Defibrillators Critical to Saving Lives

Defibrillators Critical to Saving Lives
RNLI lifeguard supervisor Sam Woodard checks a defibrillator as he prepares a lifeguard station on the beach at Viking Bay in Broadstairs, south-east England, on May 28, 2020, during the COVID-19 pandemic. (Ben Stansall/AFP via Getty Images)

Every day the hearts of 16 Australians suddenly stop pumping and their chance of surviving is minuscule unless there is a defibrillator nearby.

Cardiac arrests remain the leading cause of death across the nation, with around 20,000 people having a heart attack away from a hospital every year and just 10 percent surviving.

St. John Ambulance NSW CEO Sarah Lance wants to change that and has launched “Shocktober” to lobby for more life-saving defibrillators, saying their provision is the key to improving survival rates.

“In the event of a cardiac arrest, each minute that passes without intervention—including defibrillation—reduces the chance of survival,” she said on Oct. 20.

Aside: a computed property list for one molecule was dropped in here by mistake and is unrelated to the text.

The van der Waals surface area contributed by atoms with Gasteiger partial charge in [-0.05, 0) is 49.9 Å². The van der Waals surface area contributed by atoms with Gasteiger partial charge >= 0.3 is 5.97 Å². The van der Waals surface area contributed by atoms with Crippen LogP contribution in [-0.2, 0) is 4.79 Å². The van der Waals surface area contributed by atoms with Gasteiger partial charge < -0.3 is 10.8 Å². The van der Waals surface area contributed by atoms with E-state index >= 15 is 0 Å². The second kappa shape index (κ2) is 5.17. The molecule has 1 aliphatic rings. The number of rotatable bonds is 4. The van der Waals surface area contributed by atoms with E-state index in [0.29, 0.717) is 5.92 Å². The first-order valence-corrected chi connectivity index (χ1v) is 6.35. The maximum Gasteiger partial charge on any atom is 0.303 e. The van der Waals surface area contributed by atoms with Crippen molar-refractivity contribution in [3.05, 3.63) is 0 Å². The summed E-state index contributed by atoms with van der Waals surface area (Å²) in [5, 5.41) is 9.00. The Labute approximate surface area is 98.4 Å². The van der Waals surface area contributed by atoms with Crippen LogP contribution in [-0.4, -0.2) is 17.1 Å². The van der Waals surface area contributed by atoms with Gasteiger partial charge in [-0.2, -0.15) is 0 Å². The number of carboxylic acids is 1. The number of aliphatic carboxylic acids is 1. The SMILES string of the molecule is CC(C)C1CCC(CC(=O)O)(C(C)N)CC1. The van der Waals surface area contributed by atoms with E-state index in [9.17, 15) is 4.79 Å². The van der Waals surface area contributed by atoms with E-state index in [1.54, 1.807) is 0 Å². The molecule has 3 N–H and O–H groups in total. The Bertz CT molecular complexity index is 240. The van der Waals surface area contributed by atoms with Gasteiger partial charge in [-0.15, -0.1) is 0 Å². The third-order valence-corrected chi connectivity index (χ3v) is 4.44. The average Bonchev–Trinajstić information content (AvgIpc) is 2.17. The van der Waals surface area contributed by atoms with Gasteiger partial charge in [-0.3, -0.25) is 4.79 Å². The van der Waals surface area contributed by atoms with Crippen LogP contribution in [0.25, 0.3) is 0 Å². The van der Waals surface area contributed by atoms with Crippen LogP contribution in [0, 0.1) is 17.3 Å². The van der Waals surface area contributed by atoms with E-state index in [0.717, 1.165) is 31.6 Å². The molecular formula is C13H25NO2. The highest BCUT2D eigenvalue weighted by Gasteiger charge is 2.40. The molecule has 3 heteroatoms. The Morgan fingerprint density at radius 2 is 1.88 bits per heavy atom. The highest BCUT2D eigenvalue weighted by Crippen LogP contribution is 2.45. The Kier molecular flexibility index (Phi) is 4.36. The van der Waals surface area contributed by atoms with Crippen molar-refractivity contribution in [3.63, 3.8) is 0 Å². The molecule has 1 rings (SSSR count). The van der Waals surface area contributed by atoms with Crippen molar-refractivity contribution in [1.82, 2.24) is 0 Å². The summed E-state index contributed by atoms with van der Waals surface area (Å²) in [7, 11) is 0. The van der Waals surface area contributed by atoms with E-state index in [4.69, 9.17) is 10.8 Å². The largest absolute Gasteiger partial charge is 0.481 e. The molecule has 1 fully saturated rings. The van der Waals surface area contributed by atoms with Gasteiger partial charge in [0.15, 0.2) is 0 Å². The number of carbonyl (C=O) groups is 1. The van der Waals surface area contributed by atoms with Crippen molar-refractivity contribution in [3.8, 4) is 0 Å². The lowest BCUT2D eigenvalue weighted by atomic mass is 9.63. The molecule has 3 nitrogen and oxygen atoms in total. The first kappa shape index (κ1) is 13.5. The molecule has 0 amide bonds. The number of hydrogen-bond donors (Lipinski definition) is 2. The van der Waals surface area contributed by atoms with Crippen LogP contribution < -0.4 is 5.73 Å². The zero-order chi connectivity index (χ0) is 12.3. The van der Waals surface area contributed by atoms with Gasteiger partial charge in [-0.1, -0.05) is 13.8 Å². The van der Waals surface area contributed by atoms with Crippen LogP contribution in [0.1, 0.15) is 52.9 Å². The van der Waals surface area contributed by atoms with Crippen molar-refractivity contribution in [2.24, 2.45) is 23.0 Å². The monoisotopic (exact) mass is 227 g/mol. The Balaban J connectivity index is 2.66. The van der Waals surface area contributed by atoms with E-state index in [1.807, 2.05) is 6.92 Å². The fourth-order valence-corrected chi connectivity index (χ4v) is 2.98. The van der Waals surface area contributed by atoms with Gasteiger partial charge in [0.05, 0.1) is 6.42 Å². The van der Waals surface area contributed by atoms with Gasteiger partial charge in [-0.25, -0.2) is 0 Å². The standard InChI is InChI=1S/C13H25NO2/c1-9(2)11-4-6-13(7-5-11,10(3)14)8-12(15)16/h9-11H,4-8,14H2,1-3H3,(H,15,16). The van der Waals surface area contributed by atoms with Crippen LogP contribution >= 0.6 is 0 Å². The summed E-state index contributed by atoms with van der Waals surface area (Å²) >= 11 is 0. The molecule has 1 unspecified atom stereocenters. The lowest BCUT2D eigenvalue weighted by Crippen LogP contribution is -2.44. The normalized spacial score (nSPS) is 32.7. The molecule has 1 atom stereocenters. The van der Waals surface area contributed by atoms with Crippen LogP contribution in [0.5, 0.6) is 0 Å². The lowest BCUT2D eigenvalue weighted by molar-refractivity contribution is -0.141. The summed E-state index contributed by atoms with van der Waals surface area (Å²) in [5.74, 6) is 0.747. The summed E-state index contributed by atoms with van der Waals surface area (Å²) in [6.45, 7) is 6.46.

The combination of CPR (cardiopulmonary resuscitation) and defibrillation is the only definitive treatment for sudden cardiac arrest and could increase survival rates by up to 70 percent.

Defibrillators should be installed everywhere large crowds congregate—shopping centres, sporting grounds, concert halls, and on public transport, she said.

“They need to be within three minutes’ reach of any sudden cardiac arrest,” Lance said.

A defibrillator instantly analyses the heart rhythm and recognises abnormalities, determining whether a shock is required and telling the user what to do through voice commands.

“Anyone can use a defibrillator,” Lance said.

St. John Ambulance has developed COVID-safe online classes to equip people with lifesaving first-aid skills with the easy-to-follow online course costing just $25, and taking just 30 minutes to complete.

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